An essential aspect of a divorce is exchanging financial information through the process of discovery. Discovery is necessary to understand the full financial picture of the divorce, which then helps determine property division, spousal support, and other aspects of a divorce settlement. Discovery can be informal, or it can be court-ordered. An experienced Metro East divorce attorney is a necessary ally when navigating a court-ordered formal divorce.
Formal and informal discovery allows spouses to exchange important information about assets, debts, and other resources. While informal discovery can be less stressful and more straightforward with an attorney, formal discovery needs the experience of an attorney. There are specific tools used to determine if a spouse is hiding assets or lying about their financial situation, and an attorney knows when these tools of formal discovery are necessary.
Formal Discovery vs. Informal Discovery
Informal discovery is only possible when a couple is getting an uncontested divorce. An uncontested divorce occurs when spouses can agree on or negotiate the terms of a separation agreement outside of court. When spouses are amicable, they can share information freely in an informal discovery process. This voluntary disclosure works for many couples, and formal discovery is unnecessary.
However, in all contested divorces and some uncontested divorces, discovery is ordered by the family court and is formal. Formal discovery is more serious and comes with potential legal consequences.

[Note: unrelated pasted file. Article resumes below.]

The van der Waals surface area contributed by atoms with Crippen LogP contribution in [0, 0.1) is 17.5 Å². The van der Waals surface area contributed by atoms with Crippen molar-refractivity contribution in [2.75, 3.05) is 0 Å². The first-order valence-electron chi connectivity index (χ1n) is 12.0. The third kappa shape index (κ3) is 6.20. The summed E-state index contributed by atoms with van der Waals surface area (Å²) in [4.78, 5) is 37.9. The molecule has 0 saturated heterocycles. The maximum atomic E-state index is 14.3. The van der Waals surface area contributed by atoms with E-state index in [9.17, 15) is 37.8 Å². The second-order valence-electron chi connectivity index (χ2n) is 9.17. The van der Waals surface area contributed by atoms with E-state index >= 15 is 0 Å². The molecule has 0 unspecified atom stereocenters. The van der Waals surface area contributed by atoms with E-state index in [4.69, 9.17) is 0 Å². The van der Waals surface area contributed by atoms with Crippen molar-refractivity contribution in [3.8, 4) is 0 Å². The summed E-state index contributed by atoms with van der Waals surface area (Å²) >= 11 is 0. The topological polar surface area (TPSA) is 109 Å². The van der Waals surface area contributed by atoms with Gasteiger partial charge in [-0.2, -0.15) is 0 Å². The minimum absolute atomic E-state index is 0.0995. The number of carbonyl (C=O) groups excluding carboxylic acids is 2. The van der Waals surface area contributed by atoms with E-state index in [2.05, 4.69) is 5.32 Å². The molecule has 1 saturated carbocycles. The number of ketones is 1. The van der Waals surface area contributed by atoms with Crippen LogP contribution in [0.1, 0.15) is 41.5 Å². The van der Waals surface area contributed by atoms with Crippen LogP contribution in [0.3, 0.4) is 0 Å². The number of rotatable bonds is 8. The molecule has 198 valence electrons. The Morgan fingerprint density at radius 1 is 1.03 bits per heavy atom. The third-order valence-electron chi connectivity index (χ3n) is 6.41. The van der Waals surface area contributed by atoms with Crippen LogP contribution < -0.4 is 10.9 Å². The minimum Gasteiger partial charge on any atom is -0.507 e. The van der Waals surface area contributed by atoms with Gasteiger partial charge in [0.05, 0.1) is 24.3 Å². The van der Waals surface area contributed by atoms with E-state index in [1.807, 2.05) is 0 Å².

Information Reviewed in the Discovery Process
In both formal and informal discovery, important information is exchanged between parties to better understand the full financial situation of each spouse and their combined finances. The information that is exchanged includes:
- Income, assets, and other resources
- Expenses and debts
- Employment history
- A business, if one or both spouses own one, or any business interests
- Investments, stocks, and bonds
- Real estate or properties
- Federal and state tax returns
- Any information regarding children involved in the divorce
- The cost of insurance and healthcare
In both contested and uncontested divorces, this financial information is important for determining a fair division of assets, calculating child support, and deciding if spousal support should be awarded.
In a contested divorce, property is divided by the court according to equitable distribution laws. This division may be unequal, and the separate assets of each spouse are one deciding factor in what an equitable division is.
Additionally, the discovery process, particularly a court-ordered discovery process, is useful in determining if either spouse is hiding assets. There are several tools in formal discovery that an experienced attorney can use to determine if a spouse is hiding marital or separate assets.
Tools Available in Court-Ordered Discovery
There are several tools that can be used in formal discovery, but not all of them are necessary for every divorce. In a court-ordered process, spouses are required to take part in certain discovery procedures. These include:
Interrogatories are questions that each attorney sends the other spouse, which must be answered under oath. Illinois has a set list of interrogatories that are used in divorce discovery. These questions cover basic information like:
- Your address
- Your debts and expenses
- The property that you own
- Your job history
- Your income